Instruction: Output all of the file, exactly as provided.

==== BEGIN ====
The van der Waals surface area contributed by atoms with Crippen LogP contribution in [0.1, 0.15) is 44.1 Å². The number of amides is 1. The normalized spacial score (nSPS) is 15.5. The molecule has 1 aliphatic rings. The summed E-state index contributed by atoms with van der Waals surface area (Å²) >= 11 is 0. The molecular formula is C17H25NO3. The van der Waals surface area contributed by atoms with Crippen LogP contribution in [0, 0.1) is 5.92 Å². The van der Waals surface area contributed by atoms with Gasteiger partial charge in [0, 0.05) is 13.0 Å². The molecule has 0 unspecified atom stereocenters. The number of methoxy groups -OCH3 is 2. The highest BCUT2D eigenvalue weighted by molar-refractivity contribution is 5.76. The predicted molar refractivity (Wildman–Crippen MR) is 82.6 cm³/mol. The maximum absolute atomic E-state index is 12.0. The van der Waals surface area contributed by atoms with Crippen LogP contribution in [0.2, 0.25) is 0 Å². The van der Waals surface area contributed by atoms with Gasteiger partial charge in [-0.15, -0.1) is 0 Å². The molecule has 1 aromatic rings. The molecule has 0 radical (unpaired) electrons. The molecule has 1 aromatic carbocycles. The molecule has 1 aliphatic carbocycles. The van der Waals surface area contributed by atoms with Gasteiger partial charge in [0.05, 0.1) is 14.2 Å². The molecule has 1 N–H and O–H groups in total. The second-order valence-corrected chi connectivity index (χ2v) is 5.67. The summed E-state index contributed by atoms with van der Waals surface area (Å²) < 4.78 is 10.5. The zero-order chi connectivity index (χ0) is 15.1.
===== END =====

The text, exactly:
The van der Waals surface area contributed by atoms with Crippen LogP contribution in [0.1, 0.15) is 44.1 Å². The number of amides is 1. The normalized spacial score (nSPS) is 15.5. The molecule has 1 aliphatic rings. The summed E-state index contributed by atoms with van der Waals surface area (Å²) >= 11 is 0. The molecular formula is C17H25NO3. The van der Waals surface area contributed by atoms with Crippen LogP contribution in [0, 0.1) is 5.92 Å². The van der Waals surface area contributed by atoms with Gasteiger partial charge in [0, 0.05) is 13.0 Å². The molecule has 0 unspecified atom stereocenters. The number of methoxy groups -OCH3 is 2. The highest BCUT2D eigenvalue weighted by molar-refractivity contribution is 5.76. The predicted molar refractivity (Wildman–Crippen MR) is 82.6 cm³/mol. The maximum absolute atomic E-state index is 12.0. The van der Waals surface area contributed by atoms with Crippen LogP contribution in [0.2, 0.25) is 0 Å². The van der Waals surface area contributed by atoms with Gasteiger partial charge in [-0.15, -0.1) is 0 Å². The molecule has 1 aromatic rings. The molecule has 0 radical (unpaired) electrons. The molecule has 1 aromatic carbocycles. The molecule has 1 aliphatic carbocycles. The van der Waals surface area contributed by atoms with Gasteiger partial charge in [0.05, 0.1) is 14.2 Å². The molecule has 1 N–H and O–H groups in total. The second-order valence-corrected chi connectivity index (χ2v) is 5.67. The summed E-state index contributed by atoms with van der Waals surface area (Å²) < 4.78 is 10.5. The zero-order chi connectivity index (χ0) is 15.1.